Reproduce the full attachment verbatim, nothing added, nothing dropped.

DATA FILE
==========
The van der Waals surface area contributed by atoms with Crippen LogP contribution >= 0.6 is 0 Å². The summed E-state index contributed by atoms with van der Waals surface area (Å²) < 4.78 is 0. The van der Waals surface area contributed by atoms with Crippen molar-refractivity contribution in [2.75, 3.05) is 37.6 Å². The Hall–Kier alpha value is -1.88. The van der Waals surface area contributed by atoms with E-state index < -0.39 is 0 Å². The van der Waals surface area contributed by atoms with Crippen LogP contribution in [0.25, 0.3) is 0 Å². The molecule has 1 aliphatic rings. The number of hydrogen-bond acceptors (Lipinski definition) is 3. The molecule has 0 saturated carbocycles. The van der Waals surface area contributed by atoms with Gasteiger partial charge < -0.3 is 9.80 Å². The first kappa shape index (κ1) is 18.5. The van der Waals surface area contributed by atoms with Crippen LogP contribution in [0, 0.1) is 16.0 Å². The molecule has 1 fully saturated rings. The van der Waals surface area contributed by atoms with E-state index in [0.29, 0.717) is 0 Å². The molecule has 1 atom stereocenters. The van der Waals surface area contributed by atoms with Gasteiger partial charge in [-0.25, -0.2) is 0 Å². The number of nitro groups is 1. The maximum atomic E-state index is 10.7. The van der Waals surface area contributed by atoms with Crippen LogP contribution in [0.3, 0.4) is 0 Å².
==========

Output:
The van der Waals surface area contributed by atoms with Crippen LogP contribution >= 0.6 is 0 Å². The summed E-state index contributed by atoms with van der Waals surface area (Å²) < 4.78 is 0. The van der Waals surface area contributed by atoms with Crippen molar-refractivity contribution in [2.75, 3.05) is 37.6 Å². The Hall–Kier alpha value is -1.88. The van der Waals surface area contributed by atoms with E-state index < -0.39 is 0 Å². The van der Waals surface area contributed by atoms with Crippen LogP contribution in [0.25, 0.3) is 0 Å². The molecule has 1 aliphatic rings. The number of hydrogen-bond acceptors (Lipinski definition) is 3. The molecule has 0 saturated carbocycles. The van der Waals surface area contributed by atoms with Gasteiger partial charge < -0.3 is 9.80 Å². The first kappa shape index (κ1) is 18.5. The van der Waals surface area contributed by atoms with Crippen LogP contribution in [0, 0.1) is 16.0 Å². The molecule has 1 fully saturated rings. The van der Waals surface area contributed by atoms with E-state index in [0.29, 0.717) is 0 Å². The molecule has 1 atom stereocenters. The van der Waals surface area contributed by atoms with Gasteiger partial charge in [-0.25, -0.2) is 0 Å². The number of nitro groups is 1. The maximum atomic E-state index is 10.7. The van der Waals surface area contributed by atoms with Crippen LogP contribution in [0.3, 0.4) is 0 Å².